By Chinedu Eze
Major tragedy was averted yesterday when a filling Station managed by Forte Oil inside the Murtala Muhammed Airport premises was yesterday burnt by fire.
Petrified travellers and other airport users jumped out from facilities and other areas near the filling station, located less than 200 metres to the General Aviation Terminal (GAT) of the airport.
As the smoke billowed into the sky and realising that it was a filling station that was burning, motorists coming from Ikeja stopped suddenly and many wanted to go back in an area already in the throes of heavy traffic snarl, thereby exacerbating the situation.
The struggle to escape gave rise to gridlock and bedlam, as people ran helter-skelter when the fire seemingly raged beyond control.
It was not clear what led to the fire outbreak but THISDAY gathered that the fire might have started inside a fuel tanker parked very close to the filling station.
The fire incident which later spread into the filling station at about 2:00 p.m. caused panic because behind the station is aviation oil depot owned by Forte Oil and two more stations opposite Bristow Helicopters and Concord terminal on the GAT road, which exits into Agege Motor Road.
Also very close to the filling station that burnt were offices of the Federal Airports Authority of Nigeria (FAAN) accounts section made largely of wooden prefabrication, few metres from the head office of the Nigerian Civil Aviation Authority (NCAA).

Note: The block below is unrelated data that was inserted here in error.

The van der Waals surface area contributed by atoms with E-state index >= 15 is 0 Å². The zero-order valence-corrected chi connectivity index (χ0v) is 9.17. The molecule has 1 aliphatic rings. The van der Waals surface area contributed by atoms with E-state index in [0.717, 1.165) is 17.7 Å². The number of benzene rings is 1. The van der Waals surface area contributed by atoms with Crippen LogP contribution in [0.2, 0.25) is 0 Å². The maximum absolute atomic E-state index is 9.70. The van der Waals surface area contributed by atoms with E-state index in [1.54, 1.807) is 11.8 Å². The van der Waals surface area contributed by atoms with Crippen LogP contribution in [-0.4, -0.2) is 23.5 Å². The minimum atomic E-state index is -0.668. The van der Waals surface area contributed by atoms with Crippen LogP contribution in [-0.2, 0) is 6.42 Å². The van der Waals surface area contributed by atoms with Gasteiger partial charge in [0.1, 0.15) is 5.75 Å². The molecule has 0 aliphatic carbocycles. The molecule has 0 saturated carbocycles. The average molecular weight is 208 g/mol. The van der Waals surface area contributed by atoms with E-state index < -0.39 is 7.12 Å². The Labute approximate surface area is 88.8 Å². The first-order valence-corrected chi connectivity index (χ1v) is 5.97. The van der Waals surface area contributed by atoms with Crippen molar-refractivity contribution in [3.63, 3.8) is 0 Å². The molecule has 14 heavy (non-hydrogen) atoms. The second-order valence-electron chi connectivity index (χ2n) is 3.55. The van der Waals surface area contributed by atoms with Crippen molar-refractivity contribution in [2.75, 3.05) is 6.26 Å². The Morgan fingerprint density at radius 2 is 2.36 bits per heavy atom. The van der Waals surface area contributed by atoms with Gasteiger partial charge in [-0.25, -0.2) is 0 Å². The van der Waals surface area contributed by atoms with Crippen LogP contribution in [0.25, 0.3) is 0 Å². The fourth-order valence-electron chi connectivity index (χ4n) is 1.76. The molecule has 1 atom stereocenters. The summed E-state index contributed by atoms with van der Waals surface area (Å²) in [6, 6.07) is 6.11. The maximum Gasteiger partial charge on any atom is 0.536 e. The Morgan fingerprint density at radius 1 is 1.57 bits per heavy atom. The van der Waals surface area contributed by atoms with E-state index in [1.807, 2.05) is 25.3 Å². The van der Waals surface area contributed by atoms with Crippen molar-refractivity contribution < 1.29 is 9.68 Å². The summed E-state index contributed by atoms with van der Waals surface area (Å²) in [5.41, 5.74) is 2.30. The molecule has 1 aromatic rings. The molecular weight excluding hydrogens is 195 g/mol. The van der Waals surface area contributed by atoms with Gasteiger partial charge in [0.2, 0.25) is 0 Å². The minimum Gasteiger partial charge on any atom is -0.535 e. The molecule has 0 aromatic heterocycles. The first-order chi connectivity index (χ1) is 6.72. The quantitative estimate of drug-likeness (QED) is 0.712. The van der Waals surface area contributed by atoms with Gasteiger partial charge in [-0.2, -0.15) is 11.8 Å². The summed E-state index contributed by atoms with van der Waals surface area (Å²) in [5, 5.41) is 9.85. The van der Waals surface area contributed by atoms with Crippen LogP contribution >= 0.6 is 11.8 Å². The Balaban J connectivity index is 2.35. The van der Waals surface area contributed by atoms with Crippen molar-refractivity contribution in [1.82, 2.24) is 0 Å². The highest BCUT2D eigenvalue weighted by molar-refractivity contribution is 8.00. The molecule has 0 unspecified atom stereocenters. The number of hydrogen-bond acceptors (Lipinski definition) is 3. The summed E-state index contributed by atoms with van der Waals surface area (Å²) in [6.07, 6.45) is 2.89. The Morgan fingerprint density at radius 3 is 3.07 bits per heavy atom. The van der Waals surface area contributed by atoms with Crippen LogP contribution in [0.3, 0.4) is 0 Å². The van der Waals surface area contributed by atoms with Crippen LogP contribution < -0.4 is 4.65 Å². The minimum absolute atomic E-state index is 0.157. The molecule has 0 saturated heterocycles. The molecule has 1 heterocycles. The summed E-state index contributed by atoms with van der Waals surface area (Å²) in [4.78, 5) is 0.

While the panic lasted, motorists from Ikeja could not reverse out of path of the fire, forcing many to brace it and drove past the filling station, while others left their cars and ran for their lives on foot.
Within five minutes the fire started, the two roundabouts at the entry and exit of the domestic terminal, known as MMA2 were blocked by fear-stricken motorists who became confused as thick smoke from the fire rose into the sky and painted the white-blue clouds black.
The General Manager, Corporate Affairs of FAAN, Mrs. Henrietta Yakubu, told THISDAY that workers at the agency headquarters, located opposite the filling station were evacuated and security operatives stood on emergency as they watched fire service struggle to put out the fire.
The gridlock made it difficult for fire fighters from the international terminal of the airport to move to the scene; so the security operatives had to control vehicular movements amid the chaos to carve a path for fire truck to get to the filling station.
It took the intervention of the fire fighters who arrived the scene at about 2:17p.m. to control the fire from spreading to adjoining facilities which could have been disastrous and tragic.
The inferno was however, brought under control at about 3: 15p.m. by combined efforts of men of Lagos State Fire Service and Federal Airports Authority of Nigeria (FAAN) personnel, but it continued to smolder inside the station until about 4:00p.m.
The ensuing blockage caused many passengers to miss their flights as they could not access the terminals on time while airport workers arrived late to their offices.
Those coming back from work could not also pass through the roundabout for fear of any further explosion.
Eye-witness account narrated how a woman, late for her flight, carried her luggage on her head and meandered through the panic riven passes-by to MMA2, which at a point could not be entered by any vehicle due to the blockade.
There was no indication that anybody was injured by the fire, but property worth millions of naira must have been lost.